Chiang in a war against China, and he called for the removal of
Chiang, his bureaucrats, and his

army of occupation
on Formosa in order to permit the Formosan people a free vote on
their own self-determination:

[A]s I understand
it, the people of Formosa, if permitted to vote, would probably
vote to set up an independent republic of Formosa. . . . If, at
the peace conference, it is decided that Formosa be set up as
an independent republic, we certainly have the means to force
the Nationalists' surrender of Formosa.7

Furthermore,
in early 1950 many internationalist Republicans joined with the
isolationists to deal a severe blow to our mounting intervention
in Asia – a defeat of the Truman administration's $60 million
aid bill for South Korea by one vote. It was generally agreed by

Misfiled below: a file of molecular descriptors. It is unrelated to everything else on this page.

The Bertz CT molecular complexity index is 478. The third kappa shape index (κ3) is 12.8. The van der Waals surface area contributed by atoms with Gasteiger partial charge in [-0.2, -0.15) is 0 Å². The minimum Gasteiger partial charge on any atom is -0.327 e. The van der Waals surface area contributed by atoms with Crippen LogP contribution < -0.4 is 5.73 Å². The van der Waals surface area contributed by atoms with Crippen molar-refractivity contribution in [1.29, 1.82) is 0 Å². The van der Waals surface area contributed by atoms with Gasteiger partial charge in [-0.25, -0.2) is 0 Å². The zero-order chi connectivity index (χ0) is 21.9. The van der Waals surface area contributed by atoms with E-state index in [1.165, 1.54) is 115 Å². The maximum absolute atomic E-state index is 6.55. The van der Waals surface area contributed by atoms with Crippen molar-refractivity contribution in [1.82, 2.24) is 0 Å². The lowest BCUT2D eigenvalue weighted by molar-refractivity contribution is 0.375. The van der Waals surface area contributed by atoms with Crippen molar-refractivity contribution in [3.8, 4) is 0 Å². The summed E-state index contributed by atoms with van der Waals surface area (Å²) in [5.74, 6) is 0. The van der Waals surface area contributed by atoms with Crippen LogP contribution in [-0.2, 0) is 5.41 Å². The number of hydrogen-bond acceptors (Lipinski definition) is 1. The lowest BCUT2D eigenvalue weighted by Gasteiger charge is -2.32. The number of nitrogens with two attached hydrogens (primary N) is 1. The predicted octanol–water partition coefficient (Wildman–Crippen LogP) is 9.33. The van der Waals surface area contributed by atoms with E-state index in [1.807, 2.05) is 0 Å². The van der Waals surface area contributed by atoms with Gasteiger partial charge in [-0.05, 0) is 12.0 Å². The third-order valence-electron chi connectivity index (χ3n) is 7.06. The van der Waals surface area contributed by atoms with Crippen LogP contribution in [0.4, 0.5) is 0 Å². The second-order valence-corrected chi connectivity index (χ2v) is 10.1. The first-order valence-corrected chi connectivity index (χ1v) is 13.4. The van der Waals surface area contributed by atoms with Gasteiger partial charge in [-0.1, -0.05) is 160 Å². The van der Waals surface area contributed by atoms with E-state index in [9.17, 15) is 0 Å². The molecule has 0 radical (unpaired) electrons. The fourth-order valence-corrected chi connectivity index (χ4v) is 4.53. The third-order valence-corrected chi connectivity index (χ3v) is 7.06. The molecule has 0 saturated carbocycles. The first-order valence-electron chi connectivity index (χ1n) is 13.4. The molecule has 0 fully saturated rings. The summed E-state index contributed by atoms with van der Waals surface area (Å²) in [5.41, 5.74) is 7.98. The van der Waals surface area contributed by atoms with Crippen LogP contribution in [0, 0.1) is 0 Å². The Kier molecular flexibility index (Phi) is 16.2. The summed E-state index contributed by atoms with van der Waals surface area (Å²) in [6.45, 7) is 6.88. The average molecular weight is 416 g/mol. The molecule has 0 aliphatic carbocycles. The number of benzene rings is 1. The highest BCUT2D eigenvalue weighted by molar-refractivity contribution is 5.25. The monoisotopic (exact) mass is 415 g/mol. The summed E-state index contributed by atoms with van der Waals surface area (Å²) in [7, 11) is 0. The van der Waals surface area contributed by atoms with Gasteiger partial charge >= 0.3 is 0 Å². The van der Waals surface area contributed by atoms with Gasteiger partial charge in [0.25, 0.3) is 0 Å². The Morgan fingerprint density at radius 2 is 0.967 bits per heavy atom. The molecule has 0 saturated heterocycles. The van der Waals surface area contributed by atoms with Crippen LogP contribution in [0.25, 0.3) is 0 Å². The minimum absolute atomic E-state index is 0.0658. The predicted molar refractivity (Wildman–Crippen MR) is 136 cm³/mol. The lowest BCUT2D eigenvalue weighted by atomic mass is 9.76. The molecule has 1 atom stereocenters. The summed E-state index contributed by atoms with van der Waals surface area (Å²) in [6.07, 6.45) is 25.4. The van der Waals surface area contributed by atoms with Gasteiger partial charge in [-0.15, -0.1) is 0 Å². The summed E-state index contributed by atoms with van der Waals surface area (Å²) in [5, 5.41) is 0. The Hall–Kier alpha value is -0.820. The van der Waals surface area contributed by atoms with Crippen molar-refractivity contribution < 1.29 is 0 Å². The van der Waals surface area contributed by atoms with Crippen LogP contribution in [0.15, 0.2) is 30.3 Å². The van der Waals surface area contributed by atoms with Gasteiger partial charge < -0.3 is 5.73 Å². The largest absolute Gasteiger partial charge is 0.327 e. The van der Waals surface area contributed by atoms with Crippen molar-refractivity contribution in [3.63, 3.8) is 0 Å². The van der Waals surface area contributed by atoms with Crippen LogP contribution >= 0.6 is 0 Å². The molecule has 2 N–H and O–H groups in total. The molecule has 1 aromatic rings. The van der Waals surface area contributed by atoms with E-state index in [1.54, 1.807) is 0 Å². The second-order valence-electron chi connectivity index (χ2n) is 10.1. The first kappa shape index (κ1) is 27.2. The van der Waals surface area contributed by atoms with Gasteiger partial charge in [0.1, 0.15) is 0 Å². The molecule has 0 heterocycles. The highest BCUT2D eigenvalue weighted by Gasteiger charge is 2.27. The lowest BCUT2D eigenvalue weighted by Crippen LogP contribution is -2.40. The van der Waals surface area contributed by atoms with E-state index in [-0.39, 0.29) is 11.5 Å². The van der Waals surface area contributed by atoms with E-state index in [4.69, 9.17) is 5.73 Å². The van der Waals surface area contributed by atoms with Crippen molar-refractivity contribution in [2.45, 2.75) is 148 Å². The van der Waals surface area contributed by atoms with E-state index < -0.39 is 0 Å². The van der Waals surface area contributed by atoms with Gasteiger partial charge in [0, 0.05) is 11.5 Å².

the opponents that aid to the Rhee regime was a complete waste and
that Korea was beyond the American defense interest. The historian
Tang Tsou noted that "this was the first major setback in Congress
for the administration in the field of foreign policy since the
end of the war."8

It was only
the efforts of Representative Walter Judd (R., Minn.), veteran internationalist,
former missionary in China, and leader of the China lobby in Congress,
that induced the House, in a fateful shift, to reverse its decision.

The Korean
War was the last great stand of the antiwar isolationism of the
Old Right. This was a time when virtually the entire Old Left, with
the exception of the Communist Party and of I.F. Stone, surrendered
to the global mystique of the United Nations and its "collective
security against aggression," and backed Truman's imperialist